Epidemiology, clinical history and microbiology of peritonsillar abscess

March 15, 2015 at 3:03 pm

European J of Clin Microb & Inf Dis MARCH 2015 V.34 N.3 P.549-554

  1. Mazur, E. Czerwińska, I. Korona-Głowniak, A. Grochowalska & M. Kozioł-Montewka
  2. Medical Microbiology Department, Medical University of Lublin, ul. Chodźki 1, 20-093, Lublin, Poland
  3. Department of Otolaryngology, Regional Specialist Hospital in Radom, ul. Aleksandrowicza 5, 26-617, Radom, Poland
  4. Department of Pharmaceutical Microbiology, Medical University of Lublin, ul. Chodźki 1, 20-093, Lublin, Poland
  5. Microbiological Laboratory, Regional Specialist Hospital in Radom, ul. Aleksandrowicza 5, 26-617, Radom, Poland

e-mail: E. Mazur elamazur@yahoo.com    

The purpose of this investigation was to explore the epidemiology, clinical history and microbiology of peritonsillar abscess (PTA).

A retrospective review of PTA cases treated at the Department of Otolaryngology, Regional Specialist Hospital in Radom, Poland between 1st October 2003 and 30th September 2013 was undertaken.

A total of 111 PTA patients were admitted. The study population consisted of 57.7 % males and 42.3 % females, with an average age of 31.0 (range 5–78) years. Smokers comprised 22.0 % of the study group.

The seasonal variation of PTA was statistically insignificant (p=0.45).

Recurrent tonsillitis occurred in 35.5 % of patients. In comparison with the rest of the study population, patients with a history of recurrent pharyngotonsillitis had higher incidence of previous PTA episodes [odds ratio (OR) 17.8, 95 % confidence interval (CI) 2.1–148.7, p=0.001].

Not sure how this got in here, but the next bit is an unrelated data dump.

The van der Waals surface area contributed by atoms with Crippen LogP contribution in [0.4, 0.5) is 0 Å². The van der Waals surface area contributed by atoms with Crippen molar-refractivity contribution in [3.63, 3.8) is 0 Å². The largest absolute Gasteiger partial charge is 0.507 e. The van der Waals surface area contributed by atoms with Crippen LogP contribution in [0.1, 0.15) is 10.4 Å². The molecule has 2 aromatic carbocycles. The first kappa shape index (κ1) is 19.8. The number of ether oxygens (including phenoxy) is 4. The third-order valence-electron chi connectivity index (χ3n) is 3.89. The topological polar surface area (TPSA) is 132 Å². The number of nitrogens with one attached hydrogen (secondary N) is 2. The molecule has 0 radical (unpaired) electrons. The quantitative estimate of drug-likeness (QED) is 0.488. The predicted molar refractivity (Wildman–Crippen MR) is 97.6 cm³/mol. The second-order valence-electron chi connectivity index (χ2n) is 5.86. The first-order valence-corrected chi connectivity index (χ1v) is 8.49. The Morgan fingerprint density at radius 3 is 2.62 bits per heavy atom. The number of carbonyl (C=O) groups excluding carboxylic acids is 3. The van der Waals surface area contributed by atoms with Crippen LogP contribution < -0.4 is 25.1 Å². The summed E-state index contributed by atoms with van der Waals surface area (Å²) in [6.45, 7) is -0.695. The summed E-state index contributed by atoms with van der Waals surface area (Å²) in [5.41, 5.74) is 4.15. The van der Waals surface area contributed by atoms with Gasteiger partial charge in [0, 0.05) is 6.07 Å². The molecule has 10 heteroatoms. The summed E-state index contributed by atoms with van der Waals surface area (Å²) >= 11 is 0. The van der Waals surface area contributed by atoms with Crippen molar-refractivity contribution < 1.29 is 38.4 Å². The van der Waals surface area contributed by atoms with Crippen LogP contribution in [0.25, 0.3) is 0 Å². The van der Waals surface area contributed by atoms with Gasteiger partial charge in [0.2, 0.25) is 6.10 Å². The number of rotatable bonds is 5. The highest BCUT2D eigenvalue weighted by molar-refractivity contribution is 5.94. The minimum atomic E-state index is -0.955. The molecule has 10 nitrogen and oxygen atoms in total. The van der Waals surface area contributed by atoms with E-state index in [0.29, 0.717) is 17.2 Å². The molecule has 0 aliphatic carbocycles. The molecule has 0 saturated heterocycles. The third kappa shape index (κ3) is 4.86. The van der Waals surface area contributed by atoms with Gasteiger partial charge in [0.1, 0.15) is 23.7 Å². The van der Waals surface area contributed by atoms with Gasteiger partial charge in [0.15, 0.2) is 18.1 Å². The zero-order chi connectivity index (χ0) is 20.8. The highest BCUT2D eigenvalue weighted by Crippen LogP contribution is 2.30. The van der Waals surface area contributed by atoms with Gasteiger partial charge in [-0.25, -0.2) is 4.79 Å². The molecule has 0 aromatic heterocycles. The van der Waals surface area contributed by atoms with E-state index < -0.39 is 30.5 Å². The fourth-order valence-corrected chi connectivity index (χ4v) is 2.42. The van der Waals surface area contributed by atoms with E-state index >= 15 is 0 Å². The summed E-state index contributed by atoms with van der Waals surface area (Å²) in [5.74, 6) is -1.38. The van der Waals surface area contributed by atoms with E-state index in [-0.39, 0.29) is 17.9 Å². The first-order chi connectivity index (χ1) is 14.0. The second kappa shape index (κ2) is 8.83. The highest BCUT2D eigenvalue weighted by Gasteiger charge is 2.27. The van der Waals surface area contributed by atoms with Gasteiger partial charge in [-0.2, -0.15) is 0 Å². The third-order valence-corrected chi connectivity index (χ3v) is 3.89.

Also, they were more frequently treated with antibiotics prior to hospitalisation (OR 4.6, 95 % CI 2.0–10.9, p=0.0005) and had significantly longer hospital stay (p=0.03).

Bacterial cultures of abscess aspirates were performed in 40.5 % of patients. Monomicrobial growth was detected in 77.8 % of aerobic cultures. Streptococcus pyogenes, growing most frequently in monoculture, was found in 28.9 % of aerobic cultures.

PTA patients with and without recurrent pharyngotonsillitis differed with regard to clinical history and course of disease.

The percentage of smokers among PTA patients was lower than that described in the literature. Monomicrobial growth predominated in PTA aspirate cultures. S. pyogenes proved to be the most frequent pathogen.

abstract

http://link.springer.com/article/10.1007/s10096-014-2260-2?wt_mc=alerts.TOCjournals

PDF

http://download.springer.com/static/pdf/339/art%253A10.1007%252Fs10096-014-2260-2.pdf?auth66=1426441839_a2451bd5d8c59dcaa7623b6f3f51e3a5&ext=.pdf

 

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Entry filed under: Antimicrobianos, Bacterias, Bacteriemias, Epidemiología, Infecciones oro-faríngeas, Metodos diagnosticos, REPORTS, Resistencia bacteriana, REVIEWS, Sepsis, Update.

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